How an 'Industrial Distributor' can become a 'Digital Industrial Distributor'?
Till now, there has been little guidance for distributors about where to start and how to strategically use digital tools for e-Commerce, social media, mobility, CRM, advanced analytics, and multichannel solutions. The new NAW publication, "Becoming a Digital Distributor: Strategies and Tools That Create Value" by Mark Dancer is welcome. You can read the guide intro here.
Some distributors have already seen the opportunity and strategically adapted to the customer need - for example HUB Industrial, is a $25 million distributor, saw e-commerce revenue grow from 5% of revenue to 15% during 2014. But, as the guide says, for many distributors, "it’s been more by happenstance than design".
At CDS we think digitalization is a crisis of change for Distribution. As you may know the Chinese character for 'crisis' consists of two characters, one means 'opportunity', the other 'danger'. So a crisis is both. Distributors need to pursue the opportunity and avoid the danger/threat. We think the current situation can be summarized in these 3 points:
- We agree with the guide that "digitalization of the distribution channel is inevitable" and "if your business is not leading, then at the very least, you must keep up."
- Manufacturers are strengthening their brands, educating customers, expanding their reach, improving sales and marketing productivity. Distributors should strengthen digital collaboration with their manufacturer partners.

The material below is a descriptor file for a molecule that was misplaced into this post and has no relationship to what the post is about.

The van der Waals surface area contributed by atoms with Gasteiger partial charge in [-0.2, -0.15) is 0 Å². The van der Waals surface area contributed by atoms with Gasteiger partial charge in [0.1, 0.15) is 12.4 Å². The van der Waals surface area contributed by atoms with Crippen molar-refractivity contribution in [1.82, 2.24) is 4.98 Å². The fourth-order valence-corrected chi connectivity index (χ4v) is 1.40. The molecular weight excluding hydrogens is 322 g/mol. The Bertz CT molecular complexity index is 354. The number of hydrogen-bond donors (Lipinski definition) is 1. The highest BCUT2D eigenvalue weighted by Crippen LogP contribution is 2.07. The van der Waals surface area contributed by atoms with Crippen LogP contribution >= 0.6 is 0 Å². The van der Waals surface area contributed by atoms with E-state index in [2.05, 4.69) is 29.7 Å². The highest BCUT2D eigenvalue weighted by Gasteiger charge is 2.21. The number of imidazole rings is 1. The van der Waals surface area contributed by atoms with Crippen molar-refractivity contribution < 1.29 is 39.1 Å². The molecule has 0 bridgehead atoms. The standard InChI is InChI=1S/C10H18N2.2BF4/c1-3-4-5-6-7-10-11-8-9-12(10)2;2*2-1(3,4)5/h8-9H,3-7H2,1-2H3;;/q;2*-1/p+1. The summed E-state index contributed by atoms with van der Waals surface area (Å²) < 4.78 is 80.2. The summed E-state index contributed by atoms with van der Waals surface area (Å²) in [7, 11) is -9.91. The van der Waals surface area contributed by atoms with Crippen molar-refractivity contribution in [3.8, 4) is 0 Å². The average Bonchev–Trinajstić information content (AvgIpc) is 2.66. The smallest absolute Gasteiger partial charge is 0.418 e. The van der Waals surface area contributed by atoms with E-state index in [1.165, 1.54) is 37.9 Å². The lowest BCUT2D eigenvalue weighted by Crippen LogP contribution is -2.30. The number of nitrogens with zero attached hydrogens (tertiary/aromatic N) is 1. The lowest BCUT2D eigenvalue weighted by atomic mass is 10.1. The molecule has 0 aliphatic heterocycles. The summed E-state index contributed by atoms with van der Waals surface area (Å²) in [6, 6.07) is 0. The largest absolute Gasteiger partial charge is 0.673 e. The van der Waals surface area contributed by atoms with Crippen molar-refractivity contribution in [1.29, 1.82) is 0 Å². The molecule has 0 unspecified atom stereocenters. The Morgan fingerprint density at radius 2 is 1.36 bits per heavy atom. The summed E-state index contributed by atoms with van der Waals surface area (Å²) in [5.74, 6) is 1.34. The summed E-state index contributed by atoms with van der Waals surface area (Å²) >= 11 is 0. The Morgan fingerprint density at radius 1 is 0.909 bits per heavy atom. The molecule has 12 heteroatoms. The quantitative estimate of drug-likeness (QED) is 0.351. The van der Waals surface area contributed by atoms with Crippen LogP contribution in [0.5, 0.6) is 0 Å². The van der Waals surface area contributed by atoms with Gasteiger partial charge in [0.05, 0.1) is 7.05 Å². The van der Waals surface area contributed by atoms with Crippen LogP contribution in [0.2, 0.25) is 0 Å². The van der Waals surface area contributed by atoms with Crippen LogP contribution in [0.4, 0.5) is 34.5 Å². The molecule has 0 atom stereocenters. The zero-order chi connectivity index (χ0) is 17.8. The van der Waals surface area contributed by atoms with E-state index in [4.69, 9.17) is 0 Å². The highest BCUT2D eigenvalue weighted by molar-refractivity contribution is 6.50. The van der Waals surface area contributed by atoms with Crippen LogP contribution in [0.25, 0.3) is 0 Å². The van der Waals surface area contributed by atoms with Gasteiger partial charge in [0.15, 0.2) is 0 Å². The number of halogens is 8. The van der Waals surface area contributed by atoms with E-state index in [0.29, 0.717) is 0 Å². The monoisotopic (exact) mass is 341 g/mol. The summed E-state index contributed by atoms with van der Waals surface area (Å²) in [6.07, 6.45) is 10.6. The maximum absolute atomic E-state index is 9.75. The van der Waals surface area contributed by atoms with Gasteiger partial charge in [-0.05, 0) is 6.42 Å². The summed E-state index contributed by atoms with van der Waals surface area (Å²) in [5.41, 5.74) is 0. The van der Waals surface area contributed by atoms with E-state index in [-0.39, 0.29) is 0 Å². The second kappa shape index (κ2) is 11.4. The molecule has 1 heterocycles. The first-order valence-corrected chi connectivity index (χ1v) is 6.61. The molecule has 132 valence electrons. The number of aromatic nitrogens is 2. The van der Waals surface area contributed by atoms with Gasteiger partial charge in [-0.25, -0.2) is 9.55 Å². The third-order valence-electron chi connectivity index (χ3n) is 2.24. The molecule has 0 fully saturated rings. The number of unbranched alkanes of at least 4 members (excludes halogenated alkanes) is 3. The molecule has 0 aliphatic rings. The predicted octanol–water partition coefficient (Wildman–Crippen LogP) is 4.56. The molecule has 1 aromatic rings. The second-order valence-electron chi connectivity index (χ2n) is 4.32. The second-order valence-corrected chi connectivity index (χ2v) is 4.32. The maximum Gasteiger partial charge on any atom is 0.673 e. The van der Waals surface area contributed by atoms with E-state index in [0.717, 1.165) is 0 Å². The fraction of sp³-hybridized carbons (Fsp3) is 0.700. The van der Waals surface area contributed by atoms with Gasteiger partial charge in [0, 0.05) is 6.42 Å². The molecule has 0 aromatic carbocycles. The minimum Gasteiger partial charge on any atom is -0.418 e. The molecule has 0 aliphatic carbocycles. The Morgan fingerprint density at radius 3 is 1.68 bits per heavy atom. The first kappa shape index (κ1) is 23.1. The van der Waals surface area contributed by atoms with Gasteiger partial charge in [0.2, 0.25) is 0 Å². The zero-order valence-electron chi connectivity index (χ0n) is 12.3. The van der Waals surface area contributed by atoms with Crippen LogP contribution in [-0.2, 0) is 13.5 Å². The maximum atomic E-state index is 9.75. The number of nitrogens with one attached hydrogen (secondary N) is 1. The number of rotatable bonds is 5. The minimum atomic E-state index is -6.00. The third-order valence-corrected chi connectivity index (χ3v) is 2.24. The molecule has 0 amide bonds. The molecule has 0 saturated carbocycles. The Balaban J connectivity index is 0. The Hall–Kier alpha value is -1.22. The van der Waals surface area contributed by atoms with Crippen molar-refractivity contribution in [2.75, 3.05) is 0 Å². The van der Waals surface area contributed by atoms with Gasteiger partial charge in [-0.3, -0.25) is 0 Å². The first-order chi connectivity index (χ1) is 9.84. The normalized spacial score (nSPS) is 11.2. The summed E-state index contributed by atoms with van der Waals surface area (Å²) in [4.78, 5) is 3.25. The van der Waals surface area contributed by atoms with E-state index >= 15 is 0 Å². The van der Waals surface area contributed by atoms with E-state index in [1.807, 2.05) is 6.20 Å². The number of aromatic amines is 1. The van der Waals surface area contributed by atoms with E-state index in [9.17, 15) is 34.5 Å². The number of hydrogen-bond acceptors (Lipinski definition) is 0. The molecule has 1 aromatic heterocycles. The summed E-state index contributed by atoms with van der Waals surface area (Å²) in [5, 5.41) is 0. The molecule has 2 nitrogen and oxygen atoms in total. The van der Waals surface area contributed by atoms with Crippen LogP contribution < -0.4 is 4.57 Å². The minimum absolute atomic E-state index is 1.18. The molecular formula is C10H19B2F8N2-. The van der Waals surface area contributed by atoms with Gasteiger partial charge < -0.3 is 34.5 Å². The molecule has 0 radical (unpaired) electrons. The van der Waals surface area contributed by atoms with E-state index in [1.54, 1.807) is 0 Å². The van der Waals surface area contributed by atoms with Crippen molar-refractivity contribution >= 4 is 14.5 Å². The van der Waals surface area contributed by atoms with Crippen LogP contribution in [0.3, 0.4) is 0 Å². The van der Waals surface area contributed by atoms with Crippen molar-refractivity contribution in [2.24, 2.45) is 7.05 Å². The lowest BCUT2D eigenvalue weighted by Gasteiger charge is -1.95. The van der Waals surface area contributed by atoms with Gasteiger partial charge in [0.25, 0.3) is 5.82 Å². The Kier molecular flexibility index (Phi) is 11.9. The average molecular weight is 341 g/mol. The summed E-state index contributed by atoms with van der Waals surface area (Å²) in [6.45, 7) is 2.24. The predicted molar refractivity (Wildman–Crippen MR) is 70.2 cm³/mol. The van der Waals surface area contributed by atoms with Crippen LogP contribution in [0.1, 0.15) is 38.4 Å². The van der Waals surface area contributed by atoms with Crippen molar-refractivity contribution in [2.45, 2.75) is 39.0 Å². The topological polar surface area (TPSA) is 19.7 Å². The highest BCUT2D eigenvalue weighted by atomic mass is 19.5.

- New disruptive channels have emerged (for example Amazon Supply) bringing a B2C online shopping experience and sophisticated analytics to the B2B world. Distributors must compete with these new channels.
The guide offers "7 strategic findings" as recommendations. We've followed their notation for the first 5 below, and added a few specific thoughts for industrial distributors. Please use the guide and our industrial sector specific suggestions to:
- Take advantage of digital tools to better serve your customers
- Work more collaboratively with your suppliers
- To compete effectively in your market to grow your sales and profits!
1. Digital tools hold promise and peril for distributors. As the guide points out distributors are intermediaries, that have supplied the knowledge, information, and data that drove the value chain. To maintain that role industrial distributors must now fulfill it digitally or be replaced by others. In CDS's view these 4 capabilities are now 'table stakes' for most industrial distributors: